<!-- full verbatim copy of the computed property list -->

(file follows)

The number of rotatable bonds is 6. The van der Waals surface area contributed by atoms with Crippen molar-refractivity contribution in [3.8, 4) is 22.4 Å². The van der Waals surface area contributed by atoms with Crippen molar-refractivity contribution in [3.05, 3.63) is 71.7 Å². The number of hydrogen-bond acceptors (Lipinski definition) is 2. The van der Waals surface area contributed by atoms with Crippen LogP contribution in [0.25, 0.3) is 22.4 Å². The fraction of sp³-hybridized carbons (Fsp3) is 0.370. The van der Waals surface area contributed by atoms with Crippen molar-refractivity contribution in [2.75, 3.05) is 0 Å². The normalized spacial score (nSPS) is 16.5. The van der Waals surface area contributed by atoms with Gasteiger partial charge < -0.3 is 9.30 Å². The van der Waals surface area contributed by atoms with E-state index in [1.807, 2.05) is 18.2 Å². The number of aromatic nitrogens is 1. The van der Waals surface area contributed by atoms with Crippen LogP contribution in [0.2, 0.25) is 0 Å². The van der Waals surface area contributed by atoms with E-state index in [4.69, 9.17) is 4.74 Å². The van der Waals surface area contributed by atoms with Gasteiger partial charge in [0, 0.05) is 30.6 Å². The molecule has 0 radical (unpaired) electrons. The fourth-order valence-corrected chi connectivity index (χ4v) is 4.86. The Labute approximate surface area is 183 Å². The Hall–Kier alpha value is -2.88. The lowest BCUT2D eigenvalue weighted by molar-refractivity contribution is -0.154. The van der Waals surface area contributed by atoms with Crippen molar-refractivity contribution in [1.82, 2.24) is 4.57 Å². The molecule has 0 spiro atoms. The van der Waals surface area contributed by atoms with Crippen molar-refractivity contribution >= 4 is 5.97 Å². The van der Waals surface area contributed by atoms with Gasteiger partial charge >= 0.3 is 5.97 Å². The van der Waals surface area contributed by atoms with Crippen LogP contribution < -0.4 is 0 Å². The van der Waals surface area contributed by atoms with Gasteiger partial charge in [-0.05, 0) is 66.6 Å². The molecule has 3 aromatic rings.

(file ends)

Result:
The number of rotatable bonds is 6. The van der Waals surface area contributed by atoms with Crippen molar-refractivity contribution in [3.8, 4) is 22.4 Å². The van der Waals surface area contributed by atoms with Crippen molar-refractivity contribution in [3.05, 3.63) is 71.7 Å². The number of hydrogen-bond acceptors (Lipinski definition) is 2. The van der Waals surface area contributed by atoms with Crippen LogP contribution in [0.25, 0.3) is 22.4 Å². The fraction of sp³-hybridized carbons (Fsp3) is 0.370. The van der Waals surface area contributed by atoms with Crippen molar-refractivity contribution in [2.75, 3.05) is 0 Å². The normalized spacial score (nSPS) is 16.5. The van der Waals surface area contributed by atoms with Gasteiger partial charge < -0.3 is 9.30 Å². The van der Waals surface area contributed by atoms with E-state index in [1.807, 2.05) is 18.2 Å². The number of aromatic nitrogens is 1. The van der Waals surface area contributed by atoms with Crippen LogP contribution in [0.2, 0.25) is 0 Å². The van der Waals surface area contributed by atoms with E-state index in [4.69, 9.17) is 4.74 Å². The van der Waals surface area contributed by atoms with Gasteiger partial charge in [0, 0.05) is 30.6 Å². The molecule has 0 radical (unpaired) electrons. The fourth-order valence-corrected chi connectivity index (χ4v) is 4.86. The Labute approximate surface area is 183 Å². The Hall–Kier alpha value is -2.88. The lowest BCUT2D eigenvalue weighted by molar-refractivity contribution is -0.154. The van der Waals surface area contributed by atoms with Crippen molar-refractivity contribution in [1.82, 2.24) is 4.57 Å². The molecule has 0 spiro atoms. The van der Waals surface area contributed by atoms with Crippen molar-refractivity contribution >= 4 is 5.97 Å². The van der Waals surface area contributed by atoms with Gasteiger partial charge >= 0.3 is 5.97 Å². The van der Waals surface area contributed by atoms with Crippen LogP contribution < -0.4 is 0 Å². The van der Waals surface area contributed by atoms with Gasteiger partial charge in [-0.05, 0) is 66.6 Å². The molecule has 3 aromatic rings.